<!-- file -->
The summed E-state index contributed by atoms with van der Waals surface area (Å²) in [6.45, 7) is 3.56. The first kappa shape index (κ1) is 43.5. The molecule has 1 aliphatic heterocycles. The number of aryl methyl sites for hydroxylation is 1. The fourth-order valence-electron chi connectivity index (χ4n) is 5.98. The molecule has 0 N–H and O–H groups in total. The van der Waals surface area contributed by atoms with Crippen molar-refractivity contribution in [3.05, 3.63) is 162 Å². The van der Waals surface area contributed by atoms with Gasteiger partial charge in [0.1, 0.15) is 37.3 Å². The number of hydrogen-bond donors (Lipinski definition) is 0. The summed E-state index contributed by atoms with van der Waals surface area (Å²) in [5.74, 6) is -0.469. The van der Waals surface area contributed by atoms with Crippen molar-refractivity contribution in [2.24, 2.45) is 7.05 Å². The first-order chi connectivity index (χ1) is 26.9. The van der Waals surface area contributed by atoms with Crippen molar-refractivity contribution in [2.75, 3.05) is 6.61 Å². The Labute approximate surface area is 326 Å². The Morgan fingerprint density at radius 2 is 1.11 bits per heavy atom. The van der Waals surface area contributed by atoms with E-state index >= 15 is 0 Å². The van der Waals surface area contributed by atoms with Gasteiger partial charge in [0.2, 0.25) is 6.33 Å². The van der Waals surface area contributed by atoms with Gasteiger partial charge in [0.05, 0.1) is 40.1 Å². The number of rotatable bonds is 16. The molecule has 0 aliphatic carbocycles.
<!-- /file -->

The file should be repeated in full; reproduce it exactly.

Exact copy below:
The summed E-state index contributed by atoms with van der Waals surface area (Å²) in [6.45, 7) is 3.56. The first kappa shape index (κ1) is 43.5. The molecule has 1 aliphatic heterocycles. The number of aryl methyl sites for hydroxylation is 1. The fourth-order valence-electron chi connectivity index (χ4n) is 5.98. The molecule has 0 N–H and O–H groups in total. The van der Waals surface area contributed by atoms with Crippen molar-refractivity contribution in [3.05, 3.63) is 162 Å². The van der Waals surface area contributed by atoms with Gasteiger partial charge in [0.1, 0.15) is 37.3 Å². The number of hydrogen-bond donors (Lipinski definition) is 0. The summed E-state index contributed by atoms with van der Waals surface area (Å²) in [5.74, 6) is -0.469. The van der Waals surface area contributed by atoms with Crippen molar-refractivity contribution in [2.24, 2.45) is 7.05 Å². The first-order chi connectivity index (χ1) is 26.9. The van der Waals surface area contributed by atoms with Crippen molar-refractivity contribution in [2.75, 3.05) is 6.61 Å². The Labute approximate surface area is 326 Å². The Morgan fingerprint density at radius 2 is 1.11 bits per heavy atom. The van der Waals surface area contributed by atoms with E-state index >= 15 is 0 Å². The van der Waals surface area contributed by atoms with Gasteiger partial charge in [0.2, 0.25) is 6.33 Å². The van der Waals surface area contributed by atoms with Gasteiger partial charge in [0.05, 0.1) is 40.1 Å². The number of rotatable bonds is 16. The molecule has 0 aliphatic carbocycles.